Moss Rehabilitation Research Institute (MRRI) has been awarded a 5-year renewal on its NIH-funded training grant entitled, “Postdoctoral Training in Translational Neurorehabilitation Research.” The grant is directed by John Whyte, MD, PhD, co-founder and former director of MRRI.
This is the only rehabilitation-focused institutional training program currently funded by the National Center for Medical Rehabilitation Research (NCMRR). The program offers mentored research training to individuals who have recently completed their PhD or MD degrees and wish to pursue careers in research that focus on understanding and treating cognitive and motor impairments that result from neurologic injury or disease. Continue Reading
Laurel J. Buxbaum, PsyD, who is presenting the Viste Award Lecture at the American Society of Neurorehabilitation (ASNR) Annual Meeting in November, joined a podcast with other presenters to talk about the upcoming conference.
The podcast captures conversations with five leading neurorehabilitation researchers talking about their current research and new directions in the field. Continue Reading
Dylan Edwards, PhD, MRRI’s new director, has big visions for the institute’s future—which he sees as being just as bright as its prestigious past. Taking over for retiring director and co-founder John Whyte, MD, PhD, Edwards comes to MRRI from the Weill Cornell Medicine-affiliated Burke Neurological Institute in White Plains, NY. Dr. Edwards’ research has primarily focused on non-invasive brain stimulation and the use of robotics in recovery from stroke and spinal cord injury. At MRRI, he’ll find ways to continue his research while helping steer MRRI to new heights in the coming years. Continue Reading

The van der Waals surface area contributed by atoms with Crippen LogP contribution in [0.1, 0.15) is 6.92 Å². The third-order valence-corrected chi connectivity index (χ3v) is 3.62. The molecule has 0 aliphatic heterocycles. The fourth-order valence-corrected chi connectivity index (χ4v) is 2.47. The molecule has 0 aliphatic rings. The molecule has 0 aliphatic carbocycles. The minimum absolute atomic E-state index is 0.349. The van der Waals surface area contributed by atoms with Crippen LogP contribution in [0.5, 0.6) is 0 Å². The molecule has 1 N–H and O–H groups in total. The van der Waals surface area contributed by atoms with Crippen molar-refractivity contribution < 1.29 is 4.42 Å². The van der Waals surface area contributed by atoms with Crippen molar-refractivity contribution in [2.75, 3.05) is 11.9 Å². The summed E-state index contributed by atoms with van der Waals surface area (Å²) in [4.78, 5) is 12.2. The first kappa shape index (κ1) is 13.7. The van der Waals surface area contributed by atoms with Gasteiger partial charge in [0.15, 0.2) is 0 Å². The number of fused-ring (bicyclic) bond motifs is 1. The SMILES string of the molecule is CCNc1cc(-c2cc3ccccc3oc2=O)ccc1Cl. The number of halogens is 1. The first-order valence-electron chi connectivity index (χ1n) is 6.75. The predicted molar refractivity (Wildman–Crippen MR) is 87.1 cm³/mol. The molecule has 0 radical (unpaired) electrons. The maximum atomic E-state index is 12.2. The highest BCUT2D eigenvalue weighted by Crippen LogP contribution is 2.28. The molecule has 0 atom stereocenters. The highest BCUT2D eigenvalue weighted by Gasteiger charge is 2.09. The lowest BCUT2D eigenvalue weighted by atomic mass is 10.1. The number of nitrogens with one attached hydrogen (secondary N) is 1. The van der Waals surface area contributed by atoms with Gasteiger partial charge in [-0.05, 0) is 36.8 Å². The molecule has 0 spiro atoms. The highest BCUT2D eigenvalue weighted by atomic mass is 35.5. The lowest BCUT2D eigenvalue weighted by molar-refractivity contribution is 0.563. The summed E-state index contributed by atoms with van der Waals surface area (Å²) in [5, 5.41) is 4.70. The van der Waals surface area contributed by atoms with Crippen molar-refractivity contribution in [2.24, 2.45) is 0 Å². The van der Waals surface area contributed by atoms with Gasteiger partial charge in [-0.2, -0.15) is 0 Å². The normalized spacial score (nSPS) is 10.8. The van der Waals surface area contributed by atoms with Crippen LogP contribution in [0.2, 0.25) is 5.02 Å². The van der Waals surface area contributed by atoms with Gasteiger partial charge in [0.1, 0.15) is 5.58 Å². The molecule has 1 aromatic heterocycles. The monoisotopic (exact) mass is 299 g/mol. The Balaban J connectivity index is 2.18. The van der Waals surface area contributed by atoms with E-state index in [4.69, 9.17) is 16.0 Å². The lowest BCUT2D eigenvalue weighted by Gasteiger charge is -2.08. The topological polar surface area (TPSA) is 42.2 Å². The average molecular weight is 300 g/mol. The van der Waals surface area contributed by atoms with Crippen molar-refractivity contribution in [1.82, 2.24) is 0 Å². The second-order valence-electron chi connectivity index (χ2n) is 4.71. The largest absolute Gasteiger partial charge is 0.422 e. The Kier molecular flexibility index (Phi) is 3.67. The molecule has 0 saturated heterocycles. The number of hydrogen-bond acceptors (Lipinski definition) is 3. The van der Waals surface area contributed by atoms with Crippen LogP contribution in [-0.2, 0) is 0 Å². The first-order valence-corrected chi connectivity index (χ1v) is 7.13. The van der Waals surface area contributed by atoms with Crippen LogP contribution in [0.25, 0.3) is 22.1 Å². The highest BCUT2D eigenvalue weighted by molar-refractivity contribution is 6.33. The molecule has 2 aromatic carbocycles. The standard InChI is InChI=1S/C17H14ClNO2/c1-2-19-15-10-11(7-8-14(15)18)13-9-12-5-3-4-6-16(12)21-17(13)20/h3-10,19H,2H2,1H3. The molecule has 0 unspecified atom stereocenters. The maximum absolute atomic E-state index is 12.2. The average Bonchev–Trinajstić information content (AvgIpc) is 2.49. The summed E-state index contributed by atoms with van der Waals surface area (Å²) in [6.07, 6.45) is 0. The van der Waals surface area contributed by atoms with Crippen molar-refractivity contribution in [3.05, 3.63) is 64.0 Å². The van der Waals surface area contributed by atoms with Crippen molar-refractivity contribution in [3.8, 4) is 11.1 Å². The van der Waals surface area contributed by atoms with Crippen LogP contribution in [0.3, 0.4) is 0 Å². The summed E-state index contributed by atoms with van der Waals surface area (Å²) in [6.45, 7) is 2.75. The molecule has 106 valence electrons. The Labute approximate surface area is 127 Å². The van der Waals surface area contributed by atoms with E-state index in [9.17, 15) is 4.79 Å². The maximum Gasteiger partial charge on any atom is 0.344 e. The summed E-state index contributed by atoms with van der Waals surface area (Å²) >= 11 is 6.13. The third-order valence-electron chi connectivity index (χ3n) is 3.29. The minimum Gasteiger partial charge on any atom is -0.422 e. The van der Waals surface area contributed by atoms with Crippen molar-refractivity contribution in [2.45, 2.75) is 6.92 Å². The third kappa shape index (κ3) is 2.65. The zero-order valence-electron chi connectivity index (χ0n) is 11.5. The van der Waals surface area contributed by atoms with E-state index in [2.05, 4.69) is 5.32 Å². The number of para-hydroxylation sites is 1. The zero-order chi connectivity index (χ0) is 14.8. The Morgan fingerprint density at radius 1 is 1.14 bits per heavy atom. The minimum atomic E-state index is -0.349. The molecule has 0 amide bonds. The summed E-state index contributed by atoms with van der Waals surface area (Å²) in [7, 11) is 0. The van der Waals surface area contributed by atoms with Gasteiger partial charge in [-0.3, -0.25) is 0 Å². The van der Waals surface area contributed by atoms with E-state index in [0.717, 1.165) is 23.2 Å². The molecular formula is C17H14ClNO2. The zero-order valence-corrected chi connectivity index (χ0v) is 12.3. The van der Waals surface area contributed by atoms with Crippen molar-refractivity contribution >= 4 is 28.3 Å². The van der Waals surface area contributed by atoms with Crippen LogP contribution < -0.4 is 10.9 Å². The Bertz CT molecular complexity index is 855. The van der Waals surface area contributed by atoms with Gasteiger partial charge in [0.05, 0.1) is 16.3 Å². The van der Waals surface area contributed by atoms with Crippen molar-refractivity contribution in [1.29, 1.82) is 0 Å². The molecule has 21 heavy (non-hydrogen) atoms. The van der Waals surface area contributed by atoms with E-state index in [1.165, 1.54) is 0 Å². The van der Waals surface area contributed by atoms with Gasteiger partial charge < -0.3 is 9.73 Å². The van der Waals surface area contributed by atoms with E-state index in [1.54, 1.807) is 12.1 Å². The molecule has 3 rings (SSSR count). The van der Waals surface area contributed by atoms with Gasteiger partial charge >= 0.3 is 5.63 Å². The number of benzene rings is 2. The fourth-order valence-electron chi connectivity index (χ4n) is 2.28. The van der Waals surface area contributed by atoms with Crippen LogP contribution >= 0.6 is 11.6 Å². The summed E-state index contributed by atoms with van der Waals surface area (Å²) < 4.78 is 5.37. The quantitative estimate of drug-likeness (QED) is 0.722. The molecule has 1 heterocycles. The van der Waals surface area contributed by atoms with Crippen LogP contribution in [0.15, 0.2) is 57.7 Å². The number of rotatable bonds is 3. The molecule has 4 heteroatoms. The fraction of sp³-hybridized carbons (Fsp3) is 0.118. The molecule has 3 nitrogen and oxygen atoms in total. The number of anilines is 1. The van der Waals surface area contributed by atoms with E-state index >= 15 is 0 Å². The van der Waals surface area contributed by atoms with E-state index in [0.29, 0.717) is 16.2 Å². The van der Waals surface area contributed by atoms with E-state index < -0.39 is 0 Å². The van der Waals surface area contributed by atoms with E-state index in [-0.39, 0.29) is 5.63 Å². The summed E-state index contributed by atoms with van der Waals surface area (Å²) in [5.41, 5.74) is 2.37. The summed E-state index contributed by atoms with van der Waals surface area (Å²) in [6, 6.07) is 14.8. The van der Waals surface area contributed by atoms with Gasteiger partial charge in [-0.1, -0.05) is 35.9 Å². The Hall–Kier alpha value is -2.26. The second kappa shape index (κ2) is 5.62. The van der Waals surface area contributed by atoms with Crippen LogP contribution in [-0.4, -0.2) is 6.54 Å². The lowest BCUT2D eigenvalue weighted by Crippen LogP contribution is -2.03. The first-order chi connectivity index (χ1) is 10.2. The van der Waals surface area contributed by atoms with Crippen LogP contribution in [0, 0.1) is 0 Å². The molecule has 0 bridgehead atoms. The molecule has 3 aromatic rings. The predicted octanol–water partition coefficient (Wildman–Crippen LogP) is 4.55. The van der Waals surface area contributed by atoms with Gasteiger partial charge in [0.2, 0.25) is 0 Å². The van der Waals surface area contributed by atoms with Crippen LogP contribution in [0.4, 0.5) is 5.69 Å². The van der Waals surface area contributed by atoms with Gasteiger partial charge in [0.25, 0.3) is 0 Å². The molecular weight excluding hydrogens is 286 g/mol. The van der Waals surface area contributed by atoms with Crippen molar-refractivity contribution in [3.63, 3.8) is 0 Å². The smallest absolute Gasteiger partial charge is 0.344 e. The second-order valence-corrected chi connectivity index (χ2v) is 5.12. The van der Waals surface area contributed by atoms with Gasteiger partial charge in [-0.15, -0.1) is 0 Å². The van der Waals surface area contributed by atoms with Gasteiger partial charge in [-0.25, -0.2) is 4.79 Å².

Aaron L. Wong, PhD, an institute scientist at the Moss Rehabilitation Research Institute, studies how people gain the ability to perform skilled actions – the movements exhibited, for example, by professional athletes, dancers and musicians – as a model for how individuals might recover movement abilities following neurological disorders or stroke.
In this video, he discusses his research using a robotic arm to understand how motivation in the form of reward can be used to help people more efficiently reduce their movement errors. Continue Reading
MRRI Associate Director Laurel Buxbaum, PsyD, and colleagues from MRRI and the National Institutes of Health published the results of a new study showing that abnormalities in the connections between different brain regions determine clinical symptoms.
The core focus behind the work of Edward W. Wlotko, PhD, director of MRRI’s Cognitive Neurophysiology and Neuropsychology Lab is an examination of how the brain is able to understand language. He is particularly interested in uncovering how the two cerebral hemispheres each distinctly and jointly contribute to language processing. In this video, Dr. Wlotko describe his current research into the way hemispheric contributions to language processing may differ across individuals, with and without neuropsychological injury or disorder.
MRRI Institute Scientist Edward Wlotko, PhD, will serve as principal investigator of a subcontract award totaling more than $1M from the National Institutes of Health. The research is part of a grant, entitled “Cognitive control and sentence processing in aphasia,” received by Malathi Thothathiri, Ph.D., of the Department of Speech, Language & Hearing Sciences at George Washington University. Dr. Thothathiri is a former postdoctoral fellow at MRRI. Continue Reading
The studies to be conducted under the grant, titled “Perceptual motor interaction to improve bimanual coordination after stroke,” will focus on people who have had strokes. The studies will determine how motor and perceptual task demands of a bimanual reaching task interact to influence coordination between arms; the effects of changing perceptual and motor task demands on bimanual coordination; and the behavioral, neuroanatomic and neurophysiologic contributors to individual differences in bimanual coordination.
The award honors Kenneth M. Viste, Jr., MD, who was a tireless advocate for neurorehabilitation and ASNR. According to the organization, the award is presented annually “to an individual that has supported the mission and vision of ASNR over the course of his or her career, by supporting neurorehabilitation as a field, engaging in clinical and educational work, and making our medical peers aware of the importance of neurorehabilitation.” Continue Reading